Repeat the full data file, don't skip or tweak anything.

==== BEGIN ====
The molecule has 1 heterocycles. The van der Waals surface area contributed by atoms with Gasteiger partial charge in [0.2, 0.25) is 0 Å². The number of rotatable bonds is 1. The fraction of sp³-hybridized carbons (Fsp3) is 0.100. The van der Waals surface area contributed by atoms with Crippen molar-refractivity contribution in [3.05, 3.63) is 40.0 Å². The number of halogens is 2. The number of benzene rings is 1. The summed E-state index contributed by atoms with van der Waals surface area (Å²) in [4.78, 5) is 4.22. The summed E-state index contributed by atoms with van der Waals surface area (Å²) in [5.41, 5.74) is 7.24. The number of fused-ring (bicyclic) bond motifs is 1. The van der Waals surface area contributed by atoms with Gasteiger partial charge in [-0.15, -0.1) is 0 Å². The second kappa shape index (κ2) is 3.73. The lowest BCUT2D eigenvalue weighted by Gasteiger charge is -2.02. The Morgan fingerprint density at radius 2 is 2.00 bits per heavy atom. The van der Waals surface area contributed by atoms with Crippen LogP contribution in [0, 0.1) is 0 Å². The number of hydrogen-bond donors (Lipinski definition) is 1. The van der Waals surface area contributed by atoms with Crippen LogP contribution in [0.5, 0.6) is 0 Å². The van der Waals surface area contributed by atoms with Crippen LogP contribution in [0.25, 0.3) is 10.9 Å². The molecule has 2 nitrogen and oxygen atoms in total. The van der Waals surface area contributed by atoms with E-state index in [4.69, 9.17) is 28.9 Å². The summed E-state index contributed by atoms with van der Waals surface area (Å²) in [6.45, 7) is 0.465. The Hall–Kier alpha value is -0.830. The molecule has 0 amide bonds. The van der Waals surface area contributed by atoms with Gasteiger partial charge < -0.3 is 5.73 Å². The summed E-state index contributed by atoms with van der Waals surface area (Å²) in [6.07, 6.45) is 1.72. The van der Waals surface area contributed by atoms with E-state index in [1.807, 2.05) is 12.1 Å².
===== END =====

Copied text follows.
The molecule has 1 heterocycles. The van der Waals surface area contributed by atoms with Gasteiger partial charge in [0.2, 0.25) is 0 Å². The number of rotatable bonds is 1. The fraction of sp³-hybridized carbons (Fsp3) is 0.100. The van der Waals surface area contributed by atoms with Crippen molar-refractivity contribution in [3.05, 3.63) is 40.0 Å². The number of halogens is 2. The number of benzene rings is 1. The summed E-state index contributed by atoms with van der Waals surface area (Å²) in [4.78, 5) is 4.22. The summed E-state index contributed by atoms with van der Waals surface area (Å²) in [5.41, 5.74) is 7.24. The number of fused-ring (bicyclic) bond motifs is 1. The van der Waals surface area contributed by atoms with Gasteiger partial charge in [-0.15, -0.1) is 0 Å². The second kappa shape index (κ2) is 3.73. The lowest BCUT2D eigenvalue weighted by Gasteiger charge is -2.02. The Morgan fingerprint density at radius 2 is 2.00 bits per heavy atom. The van der Waals surface area contributed by atoms with Crippen LogP contribution in [0, 0.1) is 0 Å². The number of hydrogen-bond donors (Lipinski definition) is 1. The van der Waals surface area contributed by atoms with Crippen LogP contribution in [0.5, 0.6) is 0 Å². The van der Waals surface area contributed by atoms with Crippen LogP contribution in [0.25, 0.3) is 10.9 Å². The molecule has 2 nitrogen and oxygen atoms in total. The van der Waals surface area contributed by atoms with E-state index in [4.69, 9.17) is 28.9 Å². The summed E-state index contributed by atoms with van der Waals surface area (Å²) in [6.45, 7) is 0.465. The Hall–Kier alpha value is -0.830. The molecule has 0 amide bonds. The van der Waals surface area contributed by atoms with Gasteiger partial charge < -0.3 is 5.73 Å². The summed E-state index contributed by atoms with van der Waals surface area (Å²) in [6.07, 6.45) is 1.72. The van der Waals surface area contributed by atoms with E-state index in [1.807, 2.05) is 12.1 Å².